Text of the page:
A perennial flashpoint topic on college campuses is the Middle East, but with the recent fighting between Israel and Hamas in Gaza, it's an even hotter issue these days.
And while academics by-and-large have seemed to tout pro-Palestinian, anti-Israeli points of view without consequence, one professor who maintained that position reportedly lost an appointment at a major university after his anti-Israel statements — which could heighten the debate over what does and doesn't constitute academic freedom.
Steven G. Salaita was to join the American Indian studies program at the University of Illinois at Urbana-Champaign in August. He even resigned from Virginia Tech where he was an associate professor of English in anticipation of the move, Inside Higher Ed reported.
But Chancellor Phyllis Wise reportedly told Salaita that his appointment no longer would be heading to the board of trustees for approval, according to Inside Higher Ed sources. And while the university wouldn't acknowledge to Inside Higher Ed that there was a blocked confirmation, it also wouldn't comment on whether Salaita would be teaching at the school. A university spokeswoman told TheBlaze in a Wednesday email that the school doesn't comment on personnel matters.
The sticking point apparently was a concern over the tone of Salaita's Twitter posts regarding Israel's actions in Gaza, which apparently crossed the line of acceptability, according to Inside Higher Ed's sources.
And we're not talking about a handful of posts here and there. Since the Israel-Hamas conflict heated up, Salaita has tweeted in a seemingly unrelenting manner, ripping Israel and "Zionists" over and over again, day after day.
One of them, according to Inside Higher Ed, references what he sees as the jewelry Israel's prime minister might favor: "At this point, if Netanyahu appeared on TV with a necklace made from the teeth of Palestinian children, would anybody be surprised? #Gaza."
Another: "By eagerly conflating Jewishness and Israel, Zionists are partly responsible when people say antisemitic s**t in response to Israeli terror."
Salaita has tweeted frequently about children killed in Gaza:
The first thing anyone sees in #Gaza are children: bounteous, beautiful, boisterous, all eyes and curly hair. To harm them is unforgivable.— Steven Salaita (@Steven Salaita)1406932352.0
And he doesn't buy into concerns about Hamas, relegating discussion about the terrorist organization as a kind of distraction:
"Hamas" is the biggest red herring in American political discourse since Saddam's "weapons of mass destruction." #Gaza #GazaUnderAttack— Steven Salaita (@Steven Salaita)1406997620.0
Once word got out about Salaita's tweets, a spokeswoman from the University of Illinois at Urbana-Champaign defended the prof's right to express his ideas, telling The News-Gazette in Champaign that "faculty have a wide range of scholarly and political views, and we recognize the freedom-of-speech rights of all of our employees."
More from Inside Higher Ed:
While Salaita has been until very recently very active on Twitter, he stopped posting several days ago, which is unusual for him. He is an active writer beyond Twitter, with op-eds (which of late have identified him as an Illinois professor) and with campaigns on behalf of the movement to organize an academic boycott of Israel. He has also published scholarly books, including Israel's Dead Soul (Temple University Press) and Arab American Literary Fictions, Cultures, and Politics (Palgrave Macmillan).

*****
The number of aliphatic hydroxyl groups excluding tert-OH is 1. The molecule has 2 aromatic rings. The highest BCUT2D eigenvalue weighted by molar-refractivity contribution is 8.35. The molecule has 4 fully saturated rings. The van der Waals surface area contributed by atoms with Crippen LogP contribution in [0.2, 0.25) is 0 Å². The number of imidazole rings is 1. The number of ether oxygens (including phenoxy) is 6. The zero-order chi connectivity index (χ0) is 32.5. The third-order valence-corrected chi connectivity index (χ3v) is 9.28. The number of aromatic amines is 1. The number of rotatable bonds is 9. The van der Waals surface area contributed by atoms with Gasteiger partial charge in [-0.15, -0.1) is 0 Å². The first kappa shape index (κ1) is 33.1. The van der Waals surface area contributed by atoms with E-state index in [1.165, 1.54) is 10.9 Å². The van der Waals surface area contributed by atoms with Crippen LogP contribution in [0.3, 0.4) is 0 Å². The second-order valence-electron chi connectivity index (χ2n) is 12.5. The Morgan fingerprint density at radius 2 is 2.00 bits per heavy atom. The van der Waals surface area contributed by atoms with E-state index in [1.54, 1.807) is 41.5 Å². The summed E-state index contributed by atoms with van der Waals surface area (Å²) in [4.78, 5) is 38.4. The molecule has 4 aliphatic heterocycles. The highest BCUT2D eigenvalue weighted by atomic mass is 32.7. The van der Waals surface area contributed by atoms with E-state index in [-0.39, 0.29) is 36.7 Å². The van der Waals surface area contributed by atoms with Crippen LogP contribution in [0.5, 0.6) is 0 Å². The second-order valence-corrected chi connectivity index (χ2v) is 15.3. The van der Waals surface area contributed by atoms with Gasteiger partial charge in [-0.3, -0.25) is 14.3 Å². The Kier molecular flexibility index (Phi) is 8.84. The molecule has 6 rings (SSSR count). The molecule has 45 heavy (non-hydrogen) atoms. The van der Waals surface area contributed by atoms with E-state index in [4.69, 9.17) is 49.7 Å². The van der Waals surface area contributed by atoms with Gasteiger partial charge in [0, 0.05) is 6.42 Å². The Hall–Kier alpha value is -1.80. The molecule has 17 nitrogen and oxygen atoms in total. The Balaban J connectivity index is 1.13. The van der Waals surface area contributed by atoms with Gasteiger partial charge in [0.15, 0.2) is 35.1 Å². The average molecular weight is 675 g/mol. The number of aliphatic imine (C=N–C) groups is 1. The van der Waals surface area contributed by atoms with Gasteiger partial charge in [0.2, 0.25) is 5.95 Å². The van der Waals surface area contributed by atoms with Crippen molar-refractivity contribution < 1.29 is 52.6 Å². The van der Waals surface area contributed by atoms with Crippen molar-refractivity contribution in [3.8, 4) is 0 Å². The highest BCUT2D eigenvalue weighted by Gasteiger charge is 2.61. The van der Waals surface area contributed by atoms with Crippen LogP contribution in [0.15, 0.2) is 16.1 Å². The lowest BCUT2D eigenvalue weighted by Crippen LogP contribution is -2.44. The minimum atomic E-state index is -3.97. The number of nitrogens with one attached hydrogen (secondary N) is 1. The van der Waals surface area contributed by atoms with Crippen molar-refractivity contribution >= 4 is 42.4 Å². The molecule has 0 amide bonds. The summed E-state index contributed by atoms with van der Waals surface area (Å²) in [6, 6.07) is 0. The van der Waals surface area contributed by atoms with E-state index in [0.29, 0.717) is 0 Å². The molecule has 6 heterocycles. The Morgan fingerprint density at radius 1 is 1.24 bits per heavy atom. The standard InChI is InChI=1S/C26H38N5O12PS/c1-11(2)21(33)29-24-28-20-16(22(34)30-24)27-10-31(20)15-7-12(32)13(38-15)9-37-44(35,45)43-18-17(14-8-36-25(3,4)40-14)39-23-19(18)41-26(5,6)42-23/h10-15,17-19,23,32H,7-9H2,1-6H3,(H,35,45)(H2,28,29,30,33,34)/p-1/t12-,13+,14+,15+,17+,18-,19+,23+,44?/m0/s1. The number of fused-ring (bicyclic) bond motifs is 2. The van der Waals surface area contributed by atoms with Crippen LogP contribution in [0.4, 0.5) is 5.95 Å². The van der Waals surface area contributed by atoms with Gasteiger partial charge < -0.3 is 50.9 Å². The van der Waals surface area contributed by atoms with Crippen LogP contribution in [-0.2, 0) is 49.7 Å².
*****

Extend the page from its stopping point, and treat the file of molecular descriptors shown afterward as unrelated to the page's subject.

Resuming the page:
An interesting nuance expressed by some who've questioned Salaita's appointment at Illinois is that his views on Israel aren't the problem — it's that they cross into incivility, even bigotry, Inside Higher Ed reported.
Cary Nelson, a longtime English professor at the school who's defended professors who've expressed unpopular views, told Inside Higher Ed it's legitimate to nix a hire when issues of civility and collegiality are at stake.
“I think the chancellor made the right decision," Nelson told Inside Higher Ed via email. "I know of no other senior faculty member tweeting such venomous statements -- and certainly not in such an obsessively driven way. There are scores of over-the-top Salaita tweets. I also do not know of another search committee that had to confront a case where the subject matter of academic publications overlaps with a loathsome and foul-mouthed presence in social media. I doubt if the search committee felt equipped to deal with the implications for the campus and its students. I’m glad the chancellor did what had to be done.”
Nelson added to the site that if Salaita had limited himself to expressing hostility to Israel in academic publications subjected to peer review, he believes the appointment would have gone through. Indeed, Nelson said, there's "nothing ‘unpopular’ on this campus about hostility to Israel," but at the same time, "Salaita’s extremist and uncivil views stand alone."
Regarding Salaita's political writing on social media and elsewhere, Robert Warrior, director of the American Indian studies program at Illinois, had this to say to Inside Higher Ed: "I think that any public statement that someone makes is fair game for consideration. However, I don't think that everything somebody says is part of their scholarly record. I have plenty of colleagues with whom I disagree politically."
Salaita did not respond to numerous calls and emails from Inside Higher Ed.